Okay, Miles has totally lost it this time —
He’s going to give his most super-secret high-intensity recommendation to a set he hasn’t listened to all the way through. And it includes a couple dozen tracks he’s never heard! So he’s doddering now …
But you’d be a sucker not to listen. I’m plugging the most superlative jazz singer you’ve never heard (heard enough, at least), because she has never been more than a cult figure since 1954, when the first album on
Helen Merrill, Seven Classic Albums (Real Gone Jazz)
came out. One of the most knockout debuts ever featuring the tragically short-lived legend Clifford Brown on trumpet, Milt Hinton on bass, and Oscar Pettiford on some tracks. Produced by Quincy Jones at his most incisive and refined.
But here’s the thing with Helen Merrill, she’s not a super-swinger or drenched in the blues but she’s a jazz singer down to the proverbial bone. And she enchants you with her skill at bringing out the wit and irony and zest of every lyric she sings. Or making the music give them more of all those qualities.
I promise: you put on Dream of You from 1957 and play “Lucky To Me” (a song that meant nothing until I heard her sing it) and it will sound like the cleverest obscurity in the world; followed up by “Where Flamingos Fly,” a strange, almost freaky song that Merrill conquers and absorbs like it was a nursery rhyme. It’s my favorite version of the haunting number.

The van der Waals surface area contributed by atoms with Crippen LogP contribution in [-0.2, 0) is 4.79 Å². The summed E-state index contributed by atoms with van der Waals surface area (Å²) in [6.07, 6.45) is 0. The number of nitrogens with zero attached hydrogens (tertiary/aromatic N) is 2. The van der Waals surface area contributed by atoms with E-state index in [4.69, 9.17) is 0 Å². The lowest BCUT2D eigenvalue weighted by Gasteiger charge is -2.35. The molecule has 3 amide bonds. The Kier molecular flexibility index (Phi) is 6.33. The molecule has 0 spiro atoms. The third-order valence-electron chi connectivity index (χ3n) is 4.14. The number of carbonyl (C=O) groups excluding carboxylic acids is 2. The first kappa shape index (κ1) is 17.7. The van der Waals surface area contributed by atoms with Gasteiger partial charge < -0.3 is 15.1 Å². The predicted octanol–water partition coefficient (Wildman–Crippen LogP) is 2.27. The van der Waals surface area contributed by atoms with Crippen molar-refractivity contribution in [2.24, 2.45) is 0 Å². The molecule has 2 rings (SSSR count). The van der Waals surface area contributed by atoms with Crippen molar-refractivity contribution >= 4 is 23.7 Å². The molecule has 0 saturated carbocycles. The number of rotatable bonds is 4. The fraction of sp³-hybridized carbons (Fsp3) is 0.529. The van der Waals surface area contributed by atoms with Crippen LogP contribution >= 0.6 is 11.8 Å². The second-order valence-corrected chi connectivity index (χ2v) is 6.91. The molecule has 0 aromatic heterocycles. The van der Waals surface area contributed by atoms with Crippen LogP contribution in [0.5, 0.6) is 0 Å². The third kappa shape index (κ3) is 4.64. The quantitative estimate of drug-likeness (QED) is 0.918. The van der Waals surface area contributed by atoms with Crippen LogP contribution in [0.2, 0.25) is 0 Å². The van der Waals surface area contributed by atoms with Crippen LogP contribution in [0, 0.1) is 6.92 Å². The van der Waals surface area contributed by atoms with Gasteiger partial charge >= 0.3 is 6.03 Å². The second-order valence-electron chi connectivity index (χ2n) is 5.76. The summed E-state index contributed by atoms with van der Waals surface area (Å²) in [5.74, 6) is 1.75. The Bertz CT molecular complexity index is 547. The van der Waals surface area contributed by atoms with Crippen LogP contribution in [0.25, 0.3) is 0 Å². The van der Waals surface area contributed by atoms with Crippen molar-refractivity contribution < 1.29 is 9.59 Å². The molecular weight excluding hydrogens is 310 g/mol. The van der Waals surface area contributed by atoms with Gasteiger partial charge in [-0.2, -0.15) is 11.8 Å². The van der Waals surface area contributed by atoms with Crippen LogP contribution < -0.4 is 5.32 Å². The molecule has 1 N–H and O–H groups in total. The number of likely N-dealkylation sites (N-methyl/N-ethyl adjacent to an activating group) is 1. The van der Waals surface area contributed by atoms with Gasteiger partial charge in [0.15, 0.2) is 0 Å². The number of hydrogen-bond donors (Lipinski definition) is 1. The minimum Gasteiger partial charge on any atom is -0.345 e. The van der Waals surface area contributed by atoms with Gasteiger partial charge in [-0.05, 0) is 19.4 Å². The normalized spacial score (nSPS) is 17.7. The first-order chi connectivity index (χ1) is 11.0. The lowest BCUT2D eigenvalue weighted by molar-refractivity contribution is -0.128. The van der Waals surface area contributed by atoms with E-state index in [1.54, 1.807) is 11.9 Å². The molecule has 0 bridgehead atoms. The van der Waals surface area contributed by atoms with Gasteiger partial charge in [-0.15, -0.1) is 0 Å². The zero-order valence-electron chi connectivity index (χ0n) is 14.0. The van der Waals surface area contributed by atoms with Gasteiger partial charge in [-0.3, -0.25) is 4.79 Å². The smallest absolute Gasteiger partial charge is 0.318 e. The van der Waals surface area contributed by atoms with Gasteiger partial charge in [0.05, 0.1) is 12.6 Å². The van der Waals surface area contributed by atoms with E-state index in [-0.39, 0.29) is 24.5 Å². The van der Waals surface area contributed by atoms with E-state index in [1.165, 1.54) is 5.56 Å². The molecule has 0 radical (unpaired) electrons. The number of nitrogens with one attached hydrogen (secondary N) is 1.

You will be a convert.
The final, most uncharacteristic for me, hosanna to Merrill is that I think she excels at ballads (usually I think everybody should pick up the flippin’ pace), the slower the better, and whole albums of them are fine. Strings? No problem (helps if Gil Evans is doing them). Dreamy beyond time and space and mawk and mewl.
Hey, it even works when she does it in French and Italian.
And the point of this collection, which includes I believe all of her Emarcy sides from 1954 to 1960, is that they were damned hard to find used and even reissued on a consistent basis. Indeed, I haven’t heard a couple of these myself.
But I have no fear commanding you to open your chest and let Helen Merrill inside.